President Barack Obama used his last State of the Union to declare 2014 a "Year of Action," and he can claim credit for accomplishing several of the goals he laid out. The smaller ones.
That's because while he was able to check off most of what he promised to do through executive action in last year's speech, Obama was unable in the bitterly partisan election year to get Congress to go along with the bigger plans he had for the country that required their approval.
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As Obama prepares to make that annual trek up Pennsylvania Avenue to address Congress once again, here's a look back a year later at five of the promises he made — and which got fulfilled and denied.
"Let's get immigration reform done this year," Obama declared to a Congress that had long blocked his efforts. And so he did, although it was not the broad plan he envisioned that would have allowed a path to citizenship for more than 11 immigrants illegally in the United States. Instead, Obama took executive action to make more than 4 million of those immigrants eligible for protection from deportation and eligible for work permits.
One of Obama's most ambitious ideas was to raise America's minimum wage from $7.25 to $10.10 an hour, upping the ante from the $9-an-hour proposal he made in the 2013 State of the Union. Congress wasn't keen on the idea, but the president was able to unilaterally make the change for new federal contractors. The White House estimated it would directly help a few hundred people, but argues the bigger impact has been that several states and localities raised their minimum wage last year after Obama raised the debate.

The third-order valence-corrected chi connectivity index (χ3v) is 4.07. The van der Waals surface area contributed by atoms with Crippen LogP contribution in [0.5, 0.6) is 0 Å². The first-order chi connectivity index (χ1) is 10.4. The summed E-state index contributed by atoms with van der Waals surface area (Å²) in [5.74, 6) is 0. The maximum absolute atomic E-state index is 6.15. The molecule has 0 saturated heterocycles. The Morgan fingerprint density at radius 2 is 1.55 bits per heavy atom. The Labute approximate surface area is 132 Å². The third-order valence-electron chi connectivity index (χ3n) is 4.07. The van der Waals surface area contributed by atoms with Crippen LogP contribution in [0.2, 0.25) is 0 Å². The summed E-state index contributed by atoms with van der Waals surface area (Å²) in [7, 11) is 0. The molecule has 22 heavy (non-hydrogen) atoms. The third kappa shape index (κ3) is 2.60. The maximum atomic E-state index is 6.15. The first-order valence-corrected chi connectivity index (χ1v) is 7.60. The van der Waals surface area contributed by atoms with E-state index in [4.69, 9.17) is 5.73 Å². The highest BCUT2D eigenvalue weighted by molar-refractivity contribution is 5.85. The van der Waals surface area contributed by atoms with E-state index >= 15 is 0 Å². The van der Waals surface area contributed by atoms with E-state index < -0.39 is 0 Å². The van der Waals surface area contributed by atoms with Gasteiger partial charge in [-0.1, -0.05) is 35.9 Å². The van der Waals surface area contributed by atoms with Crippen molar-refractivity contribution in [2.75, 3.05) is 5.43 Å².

Obama was able to create a new retirement savings account — dubbed "myRA" for "my IRA" — geared toward low- and middle-income Americans who don't have the upfront investment that many commercial IRAs require. For years, Obama has been asking Congress to encourage more Americans to grow a retirement nest egg by allowing all workers to be automatically enrolled in IRAs unless they specifically opt out. But Congress hasn't acted on that, so Obama offered the more modest myRA plan. The Treasury Department has set up a new security as the basis for the investment and for the past month has been running a pilot program with a small group of employers, with plans to expand the program by the end of 2015.
While most of Obama's proposals last year were positions he had long advocated, one of the few new proposals he offered was extension of the earned-income tax credit, which helps boost the wages of low-income families through tax refunds. Obama wanted it broadened to provide more help to workers without children, a view embraced by some Republicans and conservative economists. "Let's work together to strengthen the credit, reward work, and help more Americans get ahead," Obama said optimistically — too optimistically, it turned out. The proposal never passed.
Obama said the goal of his energy policy is to create jobs and a cleaner planet and announced that he wanted to set higher fuel economy standards for trucks. He followed up by visiting a Safeway distribution center to promote the idea. The process for making the change is underway within the administration, with a new regulation planned to be proposed in March 2015 and finalized in March 2016.
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